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dc.contributor.advisorSutherland, William
dc.contributor.authorLin, Yangchen
dc.date.accessioned2016-04-13T14:31:19Z
dc.date.available2016-04-13T14:31:19Z
dc.date.issued2015-11-10
dc.identifier.otherPhD.39173
dc.identifier.urihttps://www.repository.cam.ac.uk/handle/1810/254976
dc.description.abstractComplexity science has come into the limelight in recent years as the scientific community begins to grapple with higher-order natural phenomena that cannot be fully explained via the behaviour of components at lower levels of organization. Network modeling and analysis, being a powerful tool that can capture the interconnections that embody complex behaviour, has therefore been at the forefront of complexity science. In ecology, the network paradigm is relatively young and there remain limitations in many ecological network studies, such as modeling only one type of species interaction at a time, lack of realistic network structure, or non-inclusion of community dynamics and environmental stochasticity. I introduce bioenergetic network models that bring together for the first time many of the fundamental structures and mechanisms of species interactions present in real ecological communities. I then use these models to address some outstanding questions that are relevant to understanding ecological networks at the systems level rather than at the level of subsets of interactions. Firstly, I find that realistic red-shifted environmental noise, and synchrony of species responses to noise, are associated with increased variability in ecosystem properties, with implications for predictive ecological modeling which usually assumes white noise. Next, I look at simultaneous species extinction and invasion, finding that as their individual impacts increase, their combined impact becomes decreasingly additive. In addition, the greater the impact of extinction or invasion, the lesser their reversibility via reintroduction or eradication of the species in question. For modifications of pairwise species interactions by third-party species, a phenomenon that has so far been studied one interaction at a time, I find that the many interaction modifications that occur concurrently in a community can collectively have systematic effects on total biomass and species evenness. Finally, examining a higher level of organization in the form of compartmentalized networks, I find that the relationship between intercompartment connectivity and the impacts of species decline depends considerably on network topology and whether the consumer-resource functional response is prey- or ratio-dependent. Overall, the results vary considerably across model communities with different parameterizations, underscoring the contingency and context dependence of nature that scientists and policy makers alike should no longer ignore. This work hopes to contribute to a growing multidisciplinary understanding, appreciation and management of complex systems that is fundamentally transforming the modern world and giving us insights on how to live more harmoniously within our environment.en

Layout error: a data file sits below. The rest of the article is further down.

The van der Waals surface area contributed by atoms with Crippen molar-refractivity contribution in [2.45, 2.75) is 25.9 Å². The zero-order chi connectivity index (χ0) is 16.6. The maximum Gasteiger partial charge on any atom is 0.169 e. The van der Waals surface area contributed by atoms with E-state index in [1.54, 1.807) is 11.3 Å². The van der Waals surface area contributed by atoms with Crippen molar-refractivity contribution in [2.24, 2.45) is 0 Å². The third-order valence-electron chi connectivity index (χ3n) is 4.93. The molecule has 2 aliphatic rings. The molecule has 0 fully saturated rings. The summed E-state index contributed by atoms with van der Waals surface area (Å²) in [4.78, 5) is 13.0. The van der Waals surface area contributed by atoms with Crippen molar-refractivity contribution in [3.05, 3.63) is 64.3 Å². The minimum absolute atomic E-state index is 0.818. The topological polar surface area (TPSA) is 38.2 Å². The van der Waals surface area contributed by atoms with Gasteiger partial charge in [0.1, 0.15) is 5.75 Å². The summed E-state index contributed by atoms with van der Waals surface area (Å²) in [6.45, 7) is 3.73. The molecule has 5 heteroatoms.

dc.language.isoenen
dc.subjectecological networken
dc.subjectcomplexityen
dc.subjectbioenergetic modelen
dc.subjectfood weben
dc.subjectecologyen
dc.subjectspecies interactionen
dc.subjectnature conservationen
dc.subjectenvironmental stochasticityen
dc.subjectpink noiseen
dc.subjectratio dependenceen
dc.subjecttrophic functional responseen
dc.titleMacroscopic insights from mechanistic ecological network models in a data voiden
dc.typeThesisen
dc.type.qualificationlevelDoctoral
dc.type.qualificationnameDoctor of Philosophy (PhD)
dc.publisher.institutionUniversity of Cambridgeen
dc.publisher.departmentDepartment of Zoologyen
dc.identifier.doi10.17863/CAM.16419


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